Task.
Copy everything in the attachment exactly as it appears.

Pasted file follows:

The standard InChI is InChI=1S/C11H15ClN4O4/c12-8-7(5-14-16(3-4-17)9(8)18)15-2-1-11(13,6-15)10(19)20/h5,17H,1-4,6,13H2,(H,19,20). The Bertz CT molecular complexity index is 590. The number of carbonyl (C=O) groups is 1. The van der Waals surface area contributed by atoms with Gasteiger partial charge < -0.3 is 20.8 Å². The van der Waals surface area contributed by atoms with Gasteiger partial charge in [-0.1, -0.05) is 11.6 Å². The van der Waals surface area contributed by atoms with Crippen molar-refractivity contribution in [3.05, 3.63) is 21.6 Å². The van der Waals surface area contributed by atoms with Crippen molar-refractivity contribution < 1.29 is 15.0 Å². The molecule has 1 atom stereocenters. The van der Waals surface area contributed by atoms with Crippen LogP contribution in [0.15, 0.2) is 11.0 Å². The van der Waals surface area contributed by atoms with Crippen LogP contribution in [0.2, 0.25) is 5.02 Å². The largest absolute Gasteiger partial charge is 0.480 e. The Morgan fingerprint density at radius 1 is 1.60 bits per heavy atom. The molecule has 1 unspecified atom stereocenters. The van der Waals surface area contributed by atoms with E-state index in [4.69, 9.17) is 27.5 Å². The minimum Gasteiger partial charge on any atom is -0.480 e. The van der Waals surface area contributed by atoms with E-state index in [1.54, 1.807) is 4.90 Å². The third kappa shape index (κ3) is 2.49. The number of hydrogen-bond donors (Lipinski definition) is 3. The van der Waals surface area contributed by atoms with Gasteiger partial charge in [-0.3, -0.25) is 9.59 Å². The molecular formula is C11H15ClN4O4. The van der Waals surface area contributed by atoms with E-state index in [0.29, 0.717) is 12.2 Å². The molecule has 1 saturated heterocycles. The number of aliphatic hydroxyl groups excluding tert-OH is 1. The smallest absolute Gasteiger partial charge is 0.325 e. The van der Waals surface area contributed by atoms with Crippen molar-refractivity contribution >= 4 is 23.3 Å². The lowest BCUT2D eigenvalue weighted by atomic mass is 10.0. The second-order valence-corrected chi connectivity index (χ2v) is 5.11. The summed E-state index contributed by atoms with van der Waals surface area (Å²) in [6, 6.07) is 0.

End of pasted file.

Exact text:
The standard InChI is InChI=1S/C11H15ClN4O4/c12-8-7(5-14-16(3-4-17)9(8)18)15-2-1-11(13,6-15)10(19)20/h5,17H,1-4,6,13H2,(H,19,20). The Bertz CT molecular complexity index is 590. The number of carbonyl (C=O) groups is 1. The van der Waals surface area contributed by atoms with Gasteiger partial charge < -0.3 is 20.8 Å². The van der Waals surface area contributed by atoms with Gasteiger partial charge in [-0.1, -0.05) is 11.6 Å². The van der Waals surface area contributed by atoms with Crippen molar-refractivity contribution in [3.05, 3.63) is 21.6 Å². The van der Waals surface area contributed by atoms with Crippen molar-refractivity contribution < 1.29 is 15.0 Å². The molecule has 1 atom stereocenters. The van der Waals surface area contributed by atoms with Crippen LogP contribution in [0.15, 0.2) is 11.0 Å². The van der Waals surface area contributed by atoms with Crippen LogP contribution in [0.2, 0.25) is 5.02 Å². The largest absolute Gasteiger partial charge is 0.480 e. The Morgan fingerprint density at radius 1 is 1.60 bits per heavy atom. The molecule has 1 unspecified atom stereocenters. The van der Waals surface area contributed by atoms with E-state index in [4.69, 9.17) is 27.5 Å². The minimum Gasteiger partial charge on any atom is -0.480 e. The van der Waals surface area contributed by atoms with E-state index in [1.54, 1.807) is 4.90 Å². The third kappa shape index (κ3) is 2.49. The number of hydrogen-bond donors (Lipinski definition) is 3. The van der Waals surface area contributed by atoms with Gasteiger partial charge in [-0.3, -0.25) is 9.59 Å². The molecular formula is C11H15ClN4O4. The van der Waals surface area contributed by atoms with E-state index in [0.29, 0.717) is 12.2 Å². The molecule has 1 saturated heterocycles. The number of aliphatic hydroxyl groups excluding tert-OH is 1. The smallest absolute Gasteiger partial charge is 0.325 e. The van der Waals surface area contributed by atoms with Crippen molar-refractivity contribution >= 4 is 23.3 Å². The lowest BCUT2D eigenvalue weighted by atomic mass is 10.0. The second-order valence-corrected chi connectivity index (χ2v) is 5.11. The summed E-state index contributed by atoms with van der Waals surface area (Å²) in [6, 6.07) is 0.